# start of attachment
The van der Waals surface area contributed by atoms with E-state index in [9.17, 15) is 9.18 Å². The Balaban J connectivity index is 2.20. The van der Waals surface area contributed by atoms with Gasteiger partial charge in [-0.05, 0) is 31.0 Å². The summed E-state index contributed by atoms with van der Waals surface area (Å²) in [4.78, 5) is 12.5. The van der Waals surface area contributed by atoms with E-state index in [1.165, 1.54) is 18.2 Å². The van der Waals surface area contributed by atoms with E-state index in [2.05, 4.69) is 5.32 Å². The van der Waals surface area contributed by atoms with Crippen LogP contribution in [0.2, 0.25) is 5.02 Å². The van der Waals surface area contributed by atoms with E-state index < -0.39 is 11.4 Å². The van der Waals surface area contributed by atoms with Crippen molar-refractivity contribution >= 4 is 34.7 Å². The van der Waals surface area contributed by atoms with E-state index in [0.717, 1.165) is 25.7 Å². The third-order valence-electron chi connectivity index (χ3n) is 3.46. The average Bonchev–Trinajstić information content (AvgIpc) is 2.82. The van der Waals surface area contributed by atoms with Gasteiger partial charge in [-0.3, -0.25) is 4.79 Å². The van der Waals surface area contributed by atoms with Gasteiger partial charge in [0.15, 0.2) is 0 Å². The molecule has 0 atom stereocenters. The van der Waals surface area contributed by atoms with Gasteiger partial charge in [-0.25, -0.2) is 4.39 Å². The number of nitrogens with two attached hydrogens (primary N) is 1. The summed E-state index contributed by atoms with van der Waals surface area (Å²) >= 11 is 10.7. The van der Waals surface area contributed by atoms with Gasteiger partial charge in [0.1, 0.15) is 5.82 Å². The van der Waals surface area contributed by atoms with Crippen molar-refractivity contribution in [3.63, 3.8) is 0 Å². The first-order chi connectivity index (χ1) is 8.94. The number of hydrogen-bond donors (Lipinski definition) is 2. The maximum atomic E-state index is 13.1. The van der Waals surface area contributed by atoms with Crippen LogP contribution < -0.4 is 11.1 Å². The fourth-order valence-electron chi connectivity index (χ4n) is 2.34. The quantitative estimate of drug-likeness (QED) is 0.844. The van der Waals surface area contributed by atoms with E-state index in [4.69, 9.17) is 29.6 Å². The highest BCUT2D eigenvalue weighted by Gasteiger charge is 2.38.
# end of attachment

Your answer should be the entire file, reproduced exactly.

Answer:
The van der Waals surface area contributed by atoms with E-state index in [9.17, 15) is 9.18 Å². The Balaban J connectivity index is 2.20. The van der Waals surface area contributed by atoms with Gasteiger partial charge in [-0.05, 0) is 31.0 Å². The summed E-state index contributed by atoms with van der Waals surface area (Å²) in [4.78, 5) is 12.5. The van der Waals surface area contributed by atoms with E-state index in [1.165, 1.54) is 18.2 Å². The van der Waals surface area contributed by atoms with E-state index in [2.05, 4.69) is 5.32 Å². The van der Waals surface area contributed by atoms with Crippen LogP contribution in [0.2, 0.25) is 5.02 Å². The van der Waals surface area contributed by atoms with E-state index < -0.39 is 11.4 Å². The van der Waals surface area contributed by atoms with Crippen molar-refractivity contribution >= 4 is 34.7 Å². The van der Waals surface area contributed by atoms with E-state index in [0.717, 1.165) is 25.7 Å². The third-order valence-electron chi connectivity index (χ3n) is 3.46. The average Bonchev–Trinajstić information content (AvgIpc) is 2.82. The van der Waals surface area contributed by atoms with Gasteiger partial charge in [-0.3, -0.25) is 4.79 Å². The van der Waals surface area contributed by atoms with Gasteiger partial charge in [0.15, 0.2) is 0 Å². The molecule has 0 atom stereocenters. The van der Waals surface area contributed by atoms with Gasteiger partial charge in [-0.25, -0.2) is 4.39 Å². The number of nitrogens with two attached hydrogens (primary N) is 1. The summed E-state index contributed by atoms with van der Waals surface area (Å²) >= 11 is 10.7. The van der Waals surface area contributed by atoms with Gasteiger partial charge in [0.1, 0.15) is 5.82 Å². The van der Waals surface area contributed by atoms with Crippen molar-refractivity contribution in [3.63, 3.8) is 0 Å². The first-order chi connectivity index (χ1) is 8.94. The number of hydrogen-bond donors (Lipinski definition) is 2. The maximum atomic E-state index is 13.1. The van der Waals surface area contributed by atoms with Crippen LogP contribution < -0.4 is 11.1 Å². The fourth-order valence-electron chi connectivity index (χ4n) is 2.34. The quantitative estimate of drug-likeness (QED) is 0.844. The van der Waals surface area contributed by atoms with E-state index in [4.69, 9.17) is 29.6 Å². The highest BCUT2D eigenvalue weighted by Gasteiger charge is 2.38.